Environmentally related illness is essentially the combined result of exposure and vulnerability. We are vulnerable because we are human beings; each human being has different physical strengths and weaknesses. Some vulnerabilities to environmental influences are genetic, and some the results of pre-existing disease. There is not much that government can do about this part of the equation.
Our exposure, on the other hand is related to the air we breathe, water we drink and food we eat. This is where the federal government is critical, and where the measures of success will be the most important.
Proxy measures for the health outcomes that matter must be relevant from a health perspective. Health-based success can only be measured by quantifiable reductions in the exposure levels of contaminants in our air as well as in our water and soil.
Clean air is absolutely fundamental to a healthy population - without it all else is irrelevant. Actions to curb air pollution must be taken in all sectors and levels of society in a concerted, non-partisan effort with the health of the population and the planet as our yardstick of success.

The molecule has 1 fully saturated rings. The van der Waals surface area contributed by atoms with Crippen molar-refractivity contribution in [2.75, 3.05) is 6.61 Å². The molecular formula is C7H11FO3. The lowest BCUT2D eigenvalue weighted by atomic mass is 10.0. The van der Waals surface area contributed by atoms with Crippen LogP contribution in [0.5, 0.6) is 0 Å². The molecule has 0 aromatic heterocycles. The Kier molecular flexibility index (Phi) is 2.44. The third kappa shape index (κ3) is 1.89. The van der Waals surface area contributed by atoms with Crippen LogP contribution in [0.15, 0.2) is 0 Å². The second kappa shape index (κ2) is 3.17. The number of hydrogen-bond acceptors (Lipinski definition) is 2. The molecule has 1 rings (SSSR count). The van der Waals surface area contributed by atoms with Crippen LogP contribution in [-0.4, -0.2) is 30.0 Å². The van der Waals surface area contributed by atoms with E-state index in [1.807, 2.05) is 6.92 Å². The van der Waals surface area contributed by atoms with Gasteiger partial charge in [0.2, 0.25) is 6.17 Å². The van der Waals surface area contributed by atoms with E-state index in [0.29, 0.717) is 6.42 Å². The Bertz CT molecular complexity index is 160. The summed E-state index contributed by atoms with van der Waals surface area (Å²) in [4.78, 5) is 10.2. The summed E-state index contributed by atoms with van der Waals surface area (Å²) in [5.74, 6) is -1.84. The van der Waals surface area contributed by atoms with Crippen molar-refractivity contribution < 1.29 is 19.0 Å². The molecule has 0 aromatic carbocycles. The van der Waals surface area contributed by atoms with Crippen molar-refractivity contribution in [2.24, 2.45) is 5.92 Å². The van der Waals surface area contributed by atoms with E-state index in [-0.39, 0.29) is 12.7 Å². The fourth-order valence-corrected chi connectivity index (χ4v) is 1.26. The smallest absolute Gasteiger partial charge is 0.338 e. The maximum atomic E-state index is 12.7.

Thank you for the opportunity to provide our comments on Bill C-30, the Clean Air Act. We look forward to working with you to improve the Clean Air Act and ensure that the measure of its success will benefit the health of Canadians.
Colin J. McMillan, MD, CM, FRCPC, FACP
1 S. Judek, B. Jessiman, D. Stieb, and R. Vet. 2005. Estimated Number of Excess Deaths in Canada Due
to Air Pollution". Health Canada and Environment Canada. http://www.hc-sc.gc.ca/ahc-asc/media/
2 Ontario Medical Association. 2005. The Illness Costs of Air Pollution: 2005-2026 Health and Economic
Damage Estimates. Toronto: OMA.
3 B.C. Provincial Health Officer. 2004. Every Breath You Take: Air Quality in British Columbia, A Public Health Perspective. 2003 Annual Report. Victoria: Ministry of Health Services.
4 Ontario Medical Association , 2005
5 GLOBE/CTV POLL Climate concerns now top security and health One in four label environmental issues as most important, The Globe and Mail, Fri 26 Jan 2007, Page: A1, Section: National News , Byline: Brian Laghi
6 Health, the Environment and Sustainable Development, Canadian Medical Association , 1991
7 WMO Intergovernmental Panel on Climate Change, Climate Change 2001, IPPC Third Assessment Report: Working Group II: Impacts, Adaptation and Vulnerability, accessed Feb 7, 2007 http://www.grida.no/climate/ipcc_tar/wg2/348.htm